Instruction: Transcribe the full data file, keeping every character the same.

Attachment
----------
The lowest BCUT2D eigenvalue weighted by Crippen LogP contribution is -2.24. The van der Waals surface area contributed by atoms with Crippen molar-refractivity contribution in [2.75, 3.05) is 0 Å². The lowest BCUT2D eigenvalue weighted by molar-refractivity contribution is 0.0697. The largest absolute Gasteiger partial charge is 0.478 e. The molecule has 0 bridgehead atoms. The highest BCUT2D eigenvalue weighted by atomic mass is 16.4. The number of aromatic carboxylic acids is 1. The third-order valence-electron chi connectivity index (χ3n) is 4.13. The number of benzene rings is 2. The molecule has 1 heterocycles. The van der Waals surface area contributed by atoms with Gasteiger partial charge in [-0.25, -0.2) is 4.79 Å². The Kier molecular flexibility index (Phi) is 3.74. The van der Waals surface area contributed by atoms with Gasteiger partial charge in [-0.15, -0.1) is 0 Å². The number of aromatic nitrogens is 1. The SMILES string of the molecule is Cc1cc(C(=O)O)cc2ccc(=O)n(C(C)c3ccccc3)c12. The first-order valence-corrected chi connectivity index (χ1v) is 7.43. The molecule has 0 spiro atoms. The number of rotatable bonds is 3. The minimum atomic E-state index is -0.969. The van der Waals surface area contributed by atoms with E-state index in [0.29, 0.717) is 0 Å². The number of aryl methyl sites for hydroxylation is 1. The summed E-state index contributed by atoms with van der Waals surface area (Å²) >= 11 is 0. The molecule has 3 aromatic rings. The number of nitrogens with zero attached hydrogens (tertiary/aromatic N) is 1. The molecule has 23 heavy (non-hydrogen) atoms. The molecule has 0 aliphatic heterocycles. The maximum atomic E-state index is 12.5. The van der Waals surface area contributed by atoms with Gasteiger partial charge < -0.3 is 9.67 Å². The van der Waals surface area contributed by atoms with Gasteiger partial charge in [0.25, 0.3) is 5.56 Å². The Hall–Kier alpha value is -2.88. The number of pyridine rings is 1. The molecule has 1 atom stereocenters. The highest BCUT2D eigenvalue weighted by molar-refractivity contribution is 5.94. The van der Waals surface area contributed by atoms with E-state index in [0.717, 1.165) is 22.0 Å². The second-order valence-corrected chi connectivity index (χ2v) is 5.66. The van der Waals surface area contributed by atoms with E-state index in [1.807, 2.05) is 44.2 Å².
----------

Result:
The lowest BCUT2D eigenvalue weighted by Crippen LogP contribution is -2.24. The van der Waals surface area contributed by atoms with Crippen molar-refractivity contribution in [2.75, 3.05) is 0 Å². The lowest BCUT2D eigenvalue weighted by molar-refractivity contribution is 0.0697. The largest absolute Gasteiger partial charge is 0.478 e. The molecule has 0 bridgehead atoms. The highest BCUT2D eigenvalue weighted by atomic mass is 16.4. The number of aromatic carboxylic acids is 1. The third-order valence-electron chi connectivity index (χ3n) is 4.13. The number of benzene rings is 2. The molecule has 1 heterocycles. The van der Waals surface area contributed by atoms with Gasteiger partial charge in [-0.25, -0.2) is 4.79 Å². The Kier molecular flexibility index (Phi) is 3.74. The van der Waals surface area contributed by atoms with Gasteiger partial charge in [-0.15, -0.1) is 0 Å². The number of aromatic nitrogens is 1. The SMILES string of the molecule is Cc1cc(C(=O)O)cc2ccc(=O)n(C(C)c3ccccc3)c12. The first-order valence-corrected chi connectivity index (χ1v) is 7.43. The molecule has 0 spiro atoms. The number of rotatable bonds is 3. The minimum atomic E-state index is -0.969. The van der Waals surface area contributed by atoms with E-state index in [0.29, 0.717) is 0 Å². The number of aryl methyl sites for hydroxylation is 1. The summed E-state index contributed by atoms with van der Waals surface area (Å²) >= 11 is 0. The molecule has 3 aromatic rings. The number of nitrogens with zero attached hydrogens (tertiary/aromatic N) is 1. The molecule has 23 heavy (non-hydrogen) atoms. The molecule has 0 aliphatic heterocycles. The maximum atomic E-state index is 12.5. The van der Waals surface area contributed by atoms with Gasteiger partial charge < -0.3 is 9.67 Å². The van der Waals surface area contributed by atoms with Gasteiger partial charge in [0.25, 0.3) is 5.56 Å². The Hall–Kier alpha value is -2.88. The number of pyridine rings is 1. The molecule has 1 atom stereocenters. The highest BCUT2D eigenvalue weighted by molar-refractivity contribution is 5.94. The van der Waals surface area contributed by atoms with E-state index in [0.717, 1.165) is 22.0 Å². The second-order valence-corrected chi connectivity index (χ2v) is 5.66. The van der Waals surface area contributed by atoms with E-state index in [1.807, 2.05) is 44.2 Å².